Although there are some cases described by Mr Greenhow of the practical use of his fracture bed1 (traction device for the treatment of leg and thigh fractures) in the very earliest issue of the Provincial Medical and Surgical Journal it is in the form of a letter.
I needed to go to the second issue, a week later, to find what appears to be the earliest case report available in the recently released BMJ Archive. In this article Mr Banner, Surgeon to the Liverpool North Hospital, describes the clinical presentation, operative findings and successful outcome of a lady with strangulated femoral hernia2. It is not until the very last line of the report does Mr Banner reveal that she was 5 months pregnant with her 15th child at the time! He goes on to describe another case of osteosarcoma in a teenage girl.
The cases are well described but no attempt is made to generalise the findings or make learning points explicit. The style is more of a factual report presented in a way that a knowledgeable colleague could use for reference. This has the advantage of not over-interpreting the outcome or findings of a single case which is a common mistake in poorly written case reports and, clearly historically, part of the etiquette of publishing written case reports. Cautious conclusions are good but there is however, no patient confidentiality as the names of the two patients are published in the reports.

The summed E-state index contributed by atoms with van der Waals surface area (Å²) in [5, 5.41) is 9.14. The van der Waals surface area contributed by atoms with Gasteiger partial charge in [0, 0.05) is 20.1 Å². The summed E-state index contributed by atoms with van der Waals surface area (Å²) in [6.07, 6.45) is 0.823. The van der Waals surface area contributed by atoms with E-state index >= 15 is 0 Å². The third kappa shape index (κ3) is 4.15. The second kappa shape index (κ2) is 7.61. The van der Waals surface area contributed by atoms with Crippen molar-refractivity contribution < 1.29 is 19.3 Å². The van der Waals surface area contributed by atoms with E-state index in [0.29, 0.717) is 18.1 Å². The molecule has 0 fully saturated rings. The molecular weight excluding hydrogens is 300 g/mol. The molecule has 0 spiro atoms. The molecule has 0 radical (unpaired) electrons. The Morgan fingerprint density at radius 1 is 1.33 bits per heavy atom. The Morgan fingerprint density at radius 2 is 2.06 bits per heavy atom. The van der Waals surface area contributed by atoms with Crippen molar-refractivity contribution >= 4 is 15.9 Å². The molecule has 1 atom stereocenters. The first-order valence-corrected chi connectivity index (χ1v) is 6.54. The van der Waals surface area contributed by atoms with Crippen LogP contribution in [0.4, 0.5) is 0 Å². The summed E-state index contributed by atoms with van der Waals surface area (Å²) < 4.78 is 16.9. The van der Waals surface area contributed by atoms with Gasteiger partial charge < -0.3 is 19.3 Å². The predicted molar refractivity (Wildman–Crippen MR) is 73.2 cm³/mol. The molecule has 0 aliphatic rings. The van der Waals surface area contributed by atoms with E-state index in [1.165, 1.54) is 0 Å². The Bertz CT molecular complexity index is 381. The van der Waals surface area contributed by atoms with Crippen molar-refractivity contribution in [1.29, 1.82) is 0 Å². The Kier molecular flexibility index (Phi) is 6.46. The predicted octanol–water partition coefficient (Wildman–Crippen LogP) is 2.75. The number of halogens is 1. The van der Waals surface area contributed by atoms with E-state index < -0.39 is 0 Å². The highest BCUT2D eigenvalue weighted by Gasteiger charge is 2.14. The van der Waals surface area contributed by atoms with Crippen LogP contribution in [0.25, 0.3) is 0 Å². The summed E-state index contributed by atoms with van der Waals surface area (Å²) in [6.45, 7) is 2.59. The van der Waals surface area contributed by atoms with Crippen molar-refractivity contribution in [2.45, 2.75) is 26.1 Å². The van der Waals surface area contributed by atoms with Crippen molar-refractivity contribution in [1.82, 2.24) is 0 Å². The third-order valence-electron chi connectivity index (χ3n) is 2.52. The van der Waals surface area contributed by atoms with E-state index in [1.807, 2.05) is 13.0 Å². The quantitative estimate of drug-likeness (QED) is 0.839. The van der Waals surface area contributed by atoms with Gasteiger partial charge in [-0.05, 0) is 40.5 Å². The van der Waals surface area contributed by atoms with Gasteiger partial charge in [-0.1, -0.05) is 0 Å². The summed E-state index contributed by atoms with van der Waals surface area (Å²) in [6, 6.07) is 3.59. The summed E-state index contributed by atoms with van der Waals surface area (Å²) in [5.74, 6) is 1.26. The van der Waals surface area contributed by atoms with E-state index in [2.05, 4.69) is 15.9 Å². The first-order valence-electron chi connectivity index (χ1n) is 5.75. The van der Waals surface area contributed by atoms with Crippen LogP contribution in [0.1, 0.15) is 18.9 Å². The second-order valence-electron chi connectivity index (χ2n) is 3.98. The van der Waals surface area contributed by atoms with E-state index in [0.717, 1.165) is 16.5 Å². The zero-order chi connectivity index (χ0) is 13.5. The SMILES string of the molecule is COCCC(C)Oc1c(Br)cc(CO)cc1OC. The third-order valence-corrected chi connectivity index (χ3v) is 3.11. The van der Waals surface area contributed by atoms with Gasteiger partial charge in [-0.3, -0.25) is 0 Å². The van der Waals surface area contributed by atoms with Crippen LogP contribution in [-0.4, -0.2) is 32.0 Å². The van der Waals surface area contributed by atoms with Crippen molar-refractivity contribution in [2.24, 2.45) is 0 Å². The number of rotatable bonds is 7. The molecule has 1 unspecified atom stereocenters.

These early cases show the potential of well written case reports to communicate medical knowledge. Modern case reports are not greatly different. Of course there is more formality about the peer-review, citations to the literature and there is patient confidentiality. The educational or scientific value in modern case reports is also made more obvious to the reader but, in a good case report, not over generalised.
I’d be interested to know if anyone has found an earlier case report in the archive or any other worthy cases in the last 169 years.
1) Greenhow TW. Mr Greenhow’s Fracture Apparatus. Prov Med Surg J 1840;s1-1:8, doi: 10.1136/bmj.s1-1.1.8.
2) Banner. Case of Strangulated Femoral Hernia, &c. Prov Med Surg J 1840;s1-1:27, doi: 10.1136/bmj.s1-1.2.27